Boiled peanuts could provide a way to help children overcome a peanut allergy, according to the results of a year-long Australian clinical trial.
In a trial of 70 children ages 6 to 18 with a documented peanut allergy, 80% were able to eat the legume without an allergic reaction after they were given increasing daily doses of boiled and roasted peanuts – a potential treatment known as oral immunotherapy. .
However, those who conducted the experiment cautioned parents against feeding boiled peanuts to children with a peanut allergy.
In the first part of the study, for 12 weeks the children were fed doses of boiled peanuts that had been boiled for 12 hours. Over the next 20 weeks, the participants ate peanuts that had been boiled for two hours; This was followed by 20 weeks of eating roasted peanuts.
The initial doses in the clinical trial were supervised by medical practitioners for adverse reactions. The children were initially given 62.5 milligrams of crushed boiled peanut powder, the equivalent of one to 16 boiled peanuts, and increased their intake over time.
Of the 70 children, 56 — or 80 percent — were eventually able to eat the target dose of 12 roasted peanuts daily without an allergic response.
said lead author of the study, Professor Luke Grzeskowiak from Flinders University and the South Australian Institute of Health and Medical Research.
It is estimated that peanut allergy affects up to 3% of children in Western countries.
One of the study’s co-authors, pediatric immunologist Dr. Billy Tao of Flinders University, has previously shown that boiling peanuts appears to reduce the sensitivity of the proteins they contain.
“Essentially, the protein starts to unfold in a way that the body doesn’t react to anymore,” Grzeskowiak said. “So you get this decrease in the severity of the allergic response to exposure to boiled peanuts.”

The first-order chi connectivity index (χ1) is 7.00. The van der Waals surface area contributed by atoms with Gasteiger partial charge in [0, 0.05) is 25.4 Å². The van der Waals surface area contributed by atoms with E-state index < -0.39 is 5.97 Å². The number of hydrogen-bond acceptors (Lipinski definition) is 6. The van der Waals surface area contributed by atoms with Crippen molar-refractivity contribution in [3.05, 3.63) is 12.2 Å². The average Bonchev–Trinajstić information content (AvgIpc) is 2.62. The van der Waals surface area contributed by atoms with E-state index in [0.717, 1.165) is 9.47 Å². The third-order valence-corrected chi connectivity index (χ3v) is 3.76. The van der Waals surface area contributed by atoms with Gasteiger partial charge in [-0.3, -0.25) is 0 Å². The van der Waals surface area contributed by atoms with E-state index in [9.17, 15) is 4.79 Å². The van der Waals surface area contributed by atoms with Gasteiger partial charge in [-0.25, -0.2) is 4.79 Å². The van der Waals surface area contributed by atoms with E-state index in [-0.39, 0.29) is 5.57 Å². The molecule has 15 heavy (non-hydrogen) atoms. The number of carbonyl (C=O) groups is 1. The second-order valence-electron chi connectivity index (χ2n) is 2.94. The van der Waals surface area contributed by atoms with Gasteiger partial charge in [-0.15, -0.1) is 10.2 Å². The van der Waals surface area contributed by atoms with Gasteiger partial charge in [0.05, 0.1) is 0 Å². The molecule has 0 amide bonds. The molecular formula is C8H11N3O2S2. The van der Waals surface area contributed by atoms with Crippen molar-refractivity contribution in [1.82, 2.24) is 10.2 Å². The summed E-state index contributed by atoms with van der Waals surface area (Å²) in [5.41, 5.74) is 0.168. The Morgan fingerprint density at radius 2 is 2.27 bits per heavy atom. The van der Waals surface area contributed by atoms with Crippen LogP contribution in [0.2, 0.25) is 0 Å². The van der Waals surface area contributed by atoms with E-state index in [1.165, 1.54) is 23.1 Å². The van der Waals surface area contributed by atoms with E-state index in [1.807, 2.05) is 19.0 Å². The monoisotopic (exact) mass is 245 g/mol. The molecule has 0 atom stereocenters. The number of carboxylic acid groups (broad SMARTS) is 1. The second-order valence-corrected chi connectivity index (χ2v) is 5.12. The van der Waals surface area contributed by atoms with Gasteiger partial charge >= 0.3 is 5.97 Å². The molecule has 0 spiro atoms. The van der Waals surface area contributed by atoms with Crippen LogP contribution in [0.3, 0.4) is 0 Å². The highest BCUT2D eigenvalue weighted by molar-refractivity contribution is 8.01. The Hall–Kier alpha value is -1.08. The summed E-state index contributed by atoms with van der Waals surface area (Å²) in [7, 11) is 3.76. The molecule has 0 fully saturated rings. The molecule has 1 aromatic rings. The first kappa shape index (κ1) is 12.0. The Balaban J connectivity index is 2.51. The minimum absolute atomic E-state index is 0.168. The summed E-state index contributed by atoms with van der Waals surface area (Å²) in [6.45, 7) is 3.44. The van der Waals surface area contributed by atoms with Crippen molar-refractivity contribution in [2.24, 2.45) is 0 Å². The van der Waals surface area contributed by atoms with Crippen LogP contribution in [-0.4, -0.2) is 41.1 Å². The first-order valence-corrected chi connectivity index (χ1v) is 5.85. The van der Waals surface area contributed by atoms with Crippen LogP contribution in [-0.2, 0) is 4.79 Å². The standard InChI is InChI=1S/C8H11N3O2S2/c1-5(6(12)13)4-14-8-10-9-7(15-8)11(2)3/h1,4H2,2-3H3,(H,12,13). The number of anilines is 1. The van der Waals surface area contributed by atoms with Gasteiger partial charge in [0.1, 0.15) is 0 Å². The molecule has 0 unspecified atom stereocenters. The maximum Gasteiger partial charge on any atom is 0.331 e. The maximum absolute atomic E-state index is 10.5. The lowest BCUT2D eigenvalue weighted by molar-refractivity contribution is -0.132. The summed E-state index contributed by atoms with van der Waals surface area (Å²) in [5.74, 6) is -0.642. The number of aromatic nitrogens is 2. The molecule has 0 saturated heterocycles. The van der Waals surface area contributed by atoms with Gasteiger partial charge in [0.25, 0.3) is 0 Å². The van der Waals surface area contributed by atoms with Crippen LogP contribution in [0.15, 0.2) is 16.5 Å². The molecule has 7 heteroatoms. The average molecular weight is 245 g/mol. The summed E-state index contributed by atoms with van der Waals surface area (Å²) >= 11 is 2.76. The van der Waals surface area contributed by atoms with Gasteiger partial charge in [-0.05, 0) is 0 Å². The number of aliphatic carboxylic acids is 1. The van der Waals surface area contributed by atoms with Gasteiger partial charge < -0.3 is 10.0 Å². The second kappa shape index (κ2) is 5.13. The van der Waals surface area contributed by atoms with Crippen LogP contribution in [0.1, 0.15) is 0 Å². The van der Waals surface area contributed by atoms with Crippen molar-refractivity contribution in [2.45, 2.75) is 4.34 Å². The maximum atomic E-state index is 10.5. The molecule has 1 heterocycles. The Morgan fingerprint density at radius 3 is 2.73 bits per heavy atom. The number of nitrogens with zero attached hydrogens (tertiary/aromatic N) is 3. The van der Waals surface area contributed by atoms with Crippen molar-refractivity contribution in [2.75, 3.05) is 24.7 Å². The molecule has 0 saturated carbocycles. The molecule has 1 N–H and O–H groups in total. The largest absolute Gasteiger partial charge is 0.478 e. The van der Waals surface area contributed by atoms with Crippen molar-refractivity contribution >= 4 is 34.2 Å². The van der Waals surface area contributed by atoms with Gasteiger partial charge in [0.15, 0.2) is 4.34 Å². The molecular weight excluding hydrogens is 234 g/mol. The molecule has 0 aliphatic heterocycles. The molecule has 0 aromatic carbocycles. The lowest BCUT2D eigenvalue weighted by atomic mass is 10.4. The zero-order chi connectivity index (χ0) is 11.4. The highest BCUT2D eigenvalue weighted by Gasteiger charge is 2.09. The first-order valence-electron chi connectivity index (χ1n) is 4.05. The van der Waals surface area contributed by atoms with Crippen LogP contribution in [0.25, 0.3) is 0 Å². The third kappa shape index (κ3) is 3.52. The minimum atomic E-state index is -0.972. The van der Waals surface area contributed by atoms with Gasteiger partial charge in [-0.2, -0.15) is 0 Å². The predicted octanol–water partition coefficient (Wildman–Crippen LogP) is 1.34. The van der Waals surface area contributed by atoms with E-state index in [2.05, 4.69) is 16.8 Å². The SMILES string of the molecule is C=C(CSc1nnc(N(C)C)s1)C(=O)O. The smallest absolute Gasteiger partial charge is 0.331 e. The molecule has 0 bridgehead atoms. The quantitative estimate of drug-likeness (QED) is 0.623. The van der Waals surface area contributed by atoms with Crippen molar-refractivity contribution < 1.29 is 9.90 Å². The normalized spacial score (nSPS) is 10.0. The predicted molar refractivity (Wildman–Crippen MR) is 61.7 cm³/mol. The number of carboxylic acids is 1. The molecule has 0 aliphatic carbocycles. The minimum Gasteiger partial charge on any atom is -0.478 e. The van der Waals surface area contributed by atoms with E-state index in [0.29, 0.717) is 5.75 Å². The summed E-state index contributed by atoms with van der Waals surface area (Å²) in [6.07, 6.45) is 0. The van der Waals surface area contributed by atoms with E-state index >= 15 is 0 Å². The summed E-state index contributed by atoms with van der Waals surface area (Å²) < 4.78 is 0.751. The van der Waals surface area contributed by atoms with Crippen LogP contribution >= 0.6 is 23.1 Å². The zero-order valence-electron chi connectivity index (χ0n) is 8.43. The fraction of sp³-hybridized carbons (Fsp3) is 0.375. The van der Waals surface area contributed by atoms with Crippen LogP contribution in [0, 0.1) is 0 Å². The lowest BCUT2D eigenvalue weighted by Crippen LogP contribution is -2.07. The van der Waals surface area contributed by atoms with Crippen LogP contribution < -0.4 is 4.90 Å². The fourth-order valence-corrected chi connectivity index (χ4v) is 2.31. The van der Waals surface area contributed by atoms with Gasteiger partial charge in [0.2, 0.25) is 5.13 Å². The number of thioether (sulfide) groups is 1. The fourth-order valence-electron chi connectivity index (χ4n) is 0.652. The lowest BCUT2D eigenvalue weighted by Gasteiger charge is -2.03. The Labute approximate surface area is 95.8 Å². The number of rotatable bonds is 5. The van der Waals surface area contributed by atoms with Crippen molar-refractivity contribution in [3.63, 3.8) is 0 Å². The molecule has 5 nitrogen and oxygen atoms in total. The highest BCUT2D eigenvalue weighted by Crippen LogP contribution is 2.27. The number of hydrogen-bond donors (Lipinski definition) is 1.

Grzeskowiak emphasized that the results of the trial represent a potential treatment but not a cure.
“Continuing peanut use or exposure is needed to maintain this tolerance.”
He added that of the 45 children who were followed up six months after the end of the trial, 43 were still eating peanuts regularly. “None of these children reported experiencing severe allergic reactions … both from the treatment but also from accidental exposure.”
Despite the success of the trial—which did not include children with a history of very severe reactions—Grzeskowiak discouraged people from feeding their children with peanut allergies boiled peanuts at home.
“It’s really important that people don’t go on immunotherapy without an appropriate level of supervision. At this point, it’s part of the pilot studies.
The researchers did not test participants’ ability to tolerate peanuts weeks or months after stopping treatment.
“We recognize that the use of boiled peanuts has been considered for a long time,” said Jodi Aiken, Senior Educator for Health Management at Allergy & Anaphylaxis Australia.
Experts have long suspected that consumption of boiled peanuts in parts of Asia may contribute to lower rates of peanut allergy in children there.
Commenting on the clinical trial, Aiken said the research was a first step in the right direction. “The authors are really clear that more research is needed on the use of boiled peanuts as a treatment for peanut allergy,” she said.
“As an organization, we’re really anxious that there are treatments, but we want those treatments to be safe and affordable,” Aiken added.
The clinical trial did not include a placebo component to compare the effectiveness of consuming boiled peanuts.
Currently, there are no oral immunotherapies for food allergy approved by the australian medicines regulator, the therapeutic goods administration. In the United Kingdom and the United States, a peanut allergen powder called Palforzia is approved for use.
The study was published in the journal Clinical & Experimental Allergy.